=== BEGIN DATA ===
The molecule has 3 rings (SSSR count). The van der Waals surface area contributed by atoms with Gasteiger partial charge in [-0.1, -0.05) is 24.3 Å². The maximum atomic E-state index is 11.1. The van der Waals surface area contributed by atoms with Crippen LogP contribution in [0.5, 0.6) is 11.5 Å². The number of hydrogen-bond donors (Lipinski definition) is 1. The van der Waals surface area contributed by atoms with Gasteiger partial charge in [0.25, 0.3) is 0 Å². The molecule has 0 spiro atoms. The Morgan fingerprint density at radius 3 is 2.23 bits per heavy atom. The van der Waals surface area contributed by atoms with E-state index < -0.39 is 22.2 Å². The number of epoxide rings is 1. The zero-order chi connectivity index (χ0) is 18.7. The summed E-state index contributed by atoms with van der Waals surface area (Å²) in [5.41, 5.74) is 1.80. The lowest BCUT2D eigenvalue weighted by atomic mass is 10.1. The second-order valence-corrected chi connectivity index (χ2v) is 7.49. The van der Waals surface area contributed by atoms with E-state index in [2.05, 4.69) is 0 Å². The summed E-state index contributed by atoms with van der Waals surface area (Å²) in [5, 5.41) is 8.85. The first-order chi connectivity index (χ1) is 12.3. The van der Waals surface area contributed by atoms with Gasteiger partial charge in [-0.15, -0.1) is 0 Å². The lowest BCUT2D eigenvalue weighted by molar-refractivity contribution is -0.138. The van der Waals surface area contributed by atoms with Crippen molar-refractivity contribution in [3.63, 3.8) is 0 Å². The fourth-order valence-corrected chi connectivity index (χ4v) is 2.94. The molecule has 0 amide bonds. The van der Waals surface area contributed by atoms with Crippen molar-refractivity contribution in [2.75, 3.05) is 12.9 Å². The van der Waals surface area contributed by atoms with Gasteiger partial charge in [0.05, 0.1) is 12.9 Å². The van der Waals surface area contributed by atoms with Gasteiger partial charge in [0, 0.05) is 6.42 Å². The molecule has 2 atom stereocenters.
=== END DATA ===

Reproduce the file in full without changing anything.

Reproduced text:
The molecule has 3 rings (SSSR count). The van der Waals surface area contributed by atoms with Gasteiger partial charge in [-0.1, -0.05) is 24.3 Å². The maximum atomic E-state index is 11.1. The van der Waals surface area contributed by atoms with Crippen LogP contribution in [0.5, 0.6) is 11.5 Å². The number of hydrogen-bond donors (Lipinski definition) is 1. The van der Waals surface area contributed by atoms with Gasteiger partial charge in [0.25, 0.3) is 0 Å². The molecule has 0 spiro atoms. The Morgan fingerprint density at radius 3 is 2.23 bits per heavy atom. The van der Waals surface area contributed by atoms with E-state index < -0.39 is 22.2 Å². The number of epoxide rings is 1. The zero-order chi connectivity index (χ0) is 18.7. The summed E-state index contributed by atoms with van der Waals surface area (Å²) in [5.41, 5.74) is 1.80. The lowest BCUT2D eigenvalue weighted by atomic mass is 10.1. The second-order valence-corrected chi connectivity index (χ2v) is 7.49. The van der Waals surface area contributed by atoms with E-state index in [2.05, 4.69) is 0 Å². The summed E-state index contributed by atoms with van der Waals surface area (Å²) in [5, 5.41) is 8.85. The first-order chi connectivity index (χ1) is 12.3. The van der Waals surface area contributed by atoms with Gasteiger partial charge in [-0.15, -0.1) is 0 Å². The lowest BCUT2D eigenvalue weighted by molar-refractivity contribution is -0.138. The van der Waals surface area contributed by atoms with Crippen molar-refractivity contribution in [3.63, 3.8) is 0 Å². The fourth-order valence-corrected chi connectivity index (χ4v) is 2.94. The molecule has 0 amide bonds. The van der Waals surface area contributed by atoms with Crippen molar-refractivity contribution in [2.75, 3.05) is 12.9 Å². The van der Waals surface area contributed by atoms with Gasteiger partial charge in [0.05, 0.1) is 12.9 Å². The van der Waals surface area contributed by atoms with Gasteiger partial charge in [0, 0.05) is 6.42 Å². The molecule has 2 atom stereocenters.